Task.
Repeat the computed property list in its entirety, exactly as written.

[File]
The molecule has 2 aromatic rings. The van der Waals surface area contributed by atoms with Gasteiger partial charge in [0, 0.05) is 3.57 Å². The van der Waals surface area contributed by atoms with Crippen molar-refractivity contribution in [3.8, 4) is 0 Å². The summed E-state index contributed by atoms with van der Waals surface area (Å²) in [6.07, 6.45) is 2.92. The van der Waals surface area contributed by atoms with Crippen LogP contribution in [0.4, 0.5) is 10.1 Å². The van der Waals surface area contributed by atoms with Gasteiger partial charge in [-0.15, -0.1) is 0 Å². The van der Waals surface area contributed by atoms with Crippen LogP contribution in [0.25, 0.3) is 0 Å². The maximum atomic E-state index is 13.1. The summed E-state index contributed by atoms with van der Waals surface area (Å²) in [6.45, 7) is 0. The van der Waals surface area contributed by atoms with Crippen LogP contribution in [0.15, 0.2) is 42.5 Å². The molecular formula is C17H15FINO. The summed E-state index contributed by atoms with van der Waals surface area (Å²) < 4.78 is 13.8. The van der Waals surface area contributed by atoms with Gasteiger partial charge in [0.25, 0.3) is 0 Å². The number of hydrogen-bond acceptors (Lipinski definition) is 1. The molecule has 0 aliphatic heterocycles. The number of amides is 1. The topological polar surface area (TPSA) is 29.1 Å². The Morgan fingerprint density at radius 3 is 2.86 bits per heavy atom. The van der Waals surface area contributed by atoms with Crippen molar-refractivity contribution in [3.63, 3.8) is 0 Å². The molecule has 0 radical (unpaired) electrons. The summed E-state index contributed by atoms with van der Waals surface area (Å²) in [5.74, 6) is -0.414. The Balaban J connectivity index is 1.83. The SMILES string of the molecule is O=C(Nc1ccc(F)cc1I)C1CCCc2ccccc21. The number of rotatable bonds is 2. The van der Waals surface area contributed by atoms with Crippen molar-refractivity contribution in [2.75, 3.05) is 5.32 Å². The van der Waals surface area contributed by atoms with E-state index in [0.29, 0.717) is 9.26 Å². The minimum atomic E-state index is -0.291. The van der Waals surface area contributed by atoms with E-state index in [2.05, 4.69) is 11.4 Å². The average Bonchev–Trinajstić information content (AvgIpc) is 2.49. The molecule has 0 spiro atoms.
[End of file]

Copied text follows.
The molecule has 2 aromatic rings. The van der Waals surface area contributed by atoms with Gasteiger partial charge in [0, 0.05) is 3.57 Å². The van der Waals surface area contributed by atoms with Crippen molar-refractivity contribution in [3.8, 4) is 0 Å². The summed E-state index contributed by atoms with van der Waals surface area (Å²) in [6.07, 6.45) is 2.92. The van der Waals surface area contributed by atoms with Crippen LogP contribution in [0.4, 0.5) is 10.1 Å². The van der Waals surface area contributed by atoms with Gasteiger partial charge in [-0.15, -0.1) is 0 Å². The van der Waals surface area contributed by atoms with Crippen LogP contribution in [0.25, 0.3) is 0 Å². The maximum atomic E-state index is 13.1. The summed E-state index contributed by atoms with van der Waals surface area (Å²) in [6.45, 7) is 0. The van der Waals surface area contributed by atoms with Crippen LogP contribution in [0.15, 0.2) is 42.5 Å². The molecular formula is C17H15FINO. The summed E-state index contributed by atoms with van der Waals surface area (Å²) < 4.78 is 13.8. The van der Waals surface area contributed by atoms with Gasteiger partial charge in [0.25, 0.3) is 0 Å². The number of hydrogen-bond acceptors (Lipinski definition) is 1. The molecule has 0 aliphatic heterocycles. The number of amides is 1. The topological polar surface area (TPSA) is 29.1 Å². The Morgan fingerprint density at radius 3 is 2.86 bits per heavy atom. The van der Waals surface area contributed by atoms with Crippen molar-refractivity contribution in [3.63, 3.8) is 0 Å². The molecule has 0 radical (unpaired) electrons. The summed E-state index contributed by atoms with van der Waals surface area (Å²) in [5.74, 6) is -0.414. The Balaban J connectivity index is 1.83. The SMILES string of the molecule is O=C(Nc1ccc(F)cc1I)C1CCCc2ccccc21. The number of rotatable bonds is 2. The van der Waals surface area contributed by atoms with Crippen molar-refractivity contribution in [2.75, 3.05) is 5.32 Å². The van der Waals surface area contributed by atoms with E-state index in [0.29, 0.717) is 9.26 Å². The minimum atomic E-state index is -0.291. The van der Waals surface area contributed by atoms with E-state index in [2.05, 4.69) is 11.4 Å². The average Bonchev–Trinajstić information content (AvgIpc) is 2.49. The molecule has 0 spiro atoms.